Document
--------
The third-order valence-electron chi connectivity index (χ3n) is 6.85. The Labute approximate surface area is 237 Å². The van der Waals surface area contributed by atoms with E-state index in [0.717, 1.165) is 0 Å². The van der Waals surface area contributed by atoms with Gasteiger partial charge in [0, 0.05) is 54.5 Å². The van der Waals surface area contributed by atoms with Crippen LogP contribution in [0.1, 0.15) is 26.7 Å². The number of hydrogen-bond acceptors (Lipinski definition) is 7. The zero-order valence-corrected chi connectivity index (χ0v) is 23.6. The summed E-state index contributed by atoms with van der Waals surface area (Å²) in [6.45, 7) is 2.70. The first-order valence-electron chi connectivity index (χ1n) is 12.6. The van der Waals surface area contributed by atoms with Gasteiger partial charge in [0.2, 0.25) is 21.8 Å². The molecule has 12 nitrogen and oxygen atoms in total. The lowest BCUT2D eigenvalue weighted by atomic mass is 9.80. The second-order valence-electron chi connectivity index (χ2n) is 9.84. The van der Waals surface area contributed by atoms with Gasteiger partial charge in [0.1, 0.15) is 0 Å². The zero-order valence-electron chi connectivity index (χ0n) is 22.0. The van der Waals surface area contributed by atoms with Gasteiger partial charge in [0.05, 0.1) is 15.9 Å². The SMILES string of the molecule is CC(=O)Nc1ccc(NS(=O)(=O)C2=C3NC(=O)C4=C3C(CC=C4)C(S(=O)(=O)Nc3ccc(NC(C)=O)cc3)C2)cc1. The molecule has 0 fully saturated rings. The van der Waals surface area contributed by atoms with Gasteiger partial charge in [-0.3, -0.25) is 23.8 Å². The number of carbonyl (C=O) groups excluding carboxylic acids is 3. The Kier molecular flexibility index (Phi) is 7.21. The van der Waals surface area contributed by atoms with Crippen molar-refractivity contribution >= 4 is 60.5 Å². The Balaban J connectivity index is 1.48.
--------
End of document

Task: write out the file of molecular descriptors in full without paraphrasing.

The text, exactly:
The third-order valence-electron chi connectivity index (χ3n) is 6.85. The Labute approximate surface area is 237 Å². The van der Waals surface area contributed by atoms with E-state index in [0.717, 1.165) is 0 Å². The van der Waals surface area contributed by atoms with Gasteiger partial charge in [0, 0.05) is 54.5 Å². The van der Waals surface area contributed by atoms with Crippen LogP contribution in [0.1, 0.15) is 26.7 Å². The number of hydrogen-bond acceptors (Lipinski definition) is 7. The zero-order valence-corrected chi connectivity index (χ0v) is 23.6. The summed E-state index contributed by atoms with van der Waals surface area (Å²) in [6.45, 7) is 2.70. The first-order valence-electron chi connectivity index (χ1n) is 12.6. The van der Waals surface area contributed by atoms with Gasteiger partial charge in [0.2, 0.25) is 21.8 Å². The molecule has 12 nitrogen and oxygen atoms in total. The lowest BCUT2D eigenvalue weighted by atomic mass is 9.80. The second-order valence-electron chi connectivity index (χ2n) is 9.84. The van der Waals surface area contributed by atoms with Gasteiger partial charge in [0.1, 0.15) is 0 Å². The zero-order valence-electron chi connectivity index (χ0n) is 22.0. The van der Waals surface area contributed by atoms with Gasteiger partial charge in [0.05, 0.1) is 15.9 Å². The SMILES string of the molecule is CC(=O)Nc1ccc(NS(=O)(=O)C2=C3NC(=O)C4=C3C(CC=C4)C(S(=O)(=O)Nc3ccc(NC(C)=O)cc3)C2)cc1. The molecule has 0 fully saturated rings. The van der Waals surface area contributed by atoms with Gasteiger partial charge in [-0.3, -0.25) is 23.8 Å². The number of carbonyl (C=O) groups excluding carboxylic acids is 3. The Kier molecular flexibility index (Phi) is 7.21. The van der Waals surface area contributed by atoms with Crippen molar-refractivity contribution >= 4 is 60.5 Å². The Balaban J connectivity index is 1.48.